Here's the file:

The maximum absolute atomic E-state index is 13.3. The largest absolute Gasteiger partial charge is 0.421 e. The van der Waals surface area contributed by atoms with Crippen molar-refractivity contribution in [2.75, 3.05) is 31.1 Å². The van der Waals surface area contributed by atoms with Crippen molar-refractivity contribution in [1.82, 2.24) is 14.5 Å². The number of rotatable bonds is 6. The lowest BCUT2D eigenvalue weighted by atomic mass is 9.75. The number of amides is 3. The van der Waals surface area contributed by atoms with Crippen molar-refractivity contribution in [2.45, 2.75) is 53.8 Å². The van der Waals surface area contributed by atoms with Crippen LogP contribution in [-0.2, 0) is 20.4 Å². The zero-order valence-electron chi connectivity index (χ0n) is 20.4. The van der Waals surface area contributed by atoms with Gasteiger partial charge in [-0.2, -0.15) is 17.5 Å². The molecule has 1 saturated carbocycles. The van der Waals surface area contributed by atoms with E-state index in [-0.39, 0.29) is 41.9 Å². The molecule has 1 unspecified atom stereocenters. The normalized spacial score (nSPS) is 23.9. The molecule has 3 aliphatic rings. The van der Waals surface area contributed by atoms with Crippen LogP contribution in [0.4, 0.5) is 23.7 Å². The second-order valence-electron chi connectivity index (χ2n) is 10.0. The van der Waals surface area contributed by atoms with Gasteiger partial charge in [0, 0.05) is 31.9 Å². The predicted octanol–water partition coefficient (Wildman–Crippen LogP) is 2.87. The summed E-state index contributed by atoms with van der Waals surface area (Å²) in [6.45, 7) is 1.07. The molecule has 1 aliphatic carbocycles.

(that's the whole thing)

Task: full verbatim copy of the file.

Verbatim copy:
The maximum absolute atomic E-state index is 13.3. The largest absolute Gasteiger partial charge is 0.421 e. The van der Waals surface area contributed by atoms with Crippen molar-refractivity contribution in [2.75, 3.05) is 31.1 Å². The van der Waals surface area contributed by atoms with Crippen molar-refractivity contribution in [1.82, 2.24) is 14.5 Å². The number of rotatable bonds is 6. The lowest BCUT2D eigenvalue weighted by atomic mass is 9.75. The number of amides is 3. The van der Waals surface area contributed by atoms with Crippen molar-refractivity contribution in [2.45, 2.75) is 53.8 Å². The van der Waals surface area contributed by atoms with Crippen LogP contribution in [-0.2, 0) is 20.4 Å². The zero-order valence-electron chi connectivity index (χ0n) is 20.4. The van der Waals surface area contributed by atoms with Gasteiger partial charge in [-0.2, -0.15) is 17.5 Å². The molecule has 1 saturated carbocycles. The van der Waals surface area contributed by atoms with E-state index in [-0.39, 0.29) is 41.9 Å². The molecule has 1 unspecified atom stereocenters. The normalized spacial score (nSPS) is 23.9. The molecule has 3 aliphatic rings. The van der Waals surface area contributed by atoms with Crippen LogP contribution in [0.4, 0.5) is 23.7 Å². The second-order valence-electron chi connectivity index (χ2n) is 10.0. The van der Waals surface area contributed by atoms with Gasteiger partial charge in [0, 0.05) is 31.9 Å². The predicted octanol–water partition coefficient (Wildman–Crippen LogP) is 2.87. The summed E-state index contributed by atoms with van der Waals surface area (Å²) in [6.45, 7) is 1.07. The molecule has 1 aliphatic carbocycles.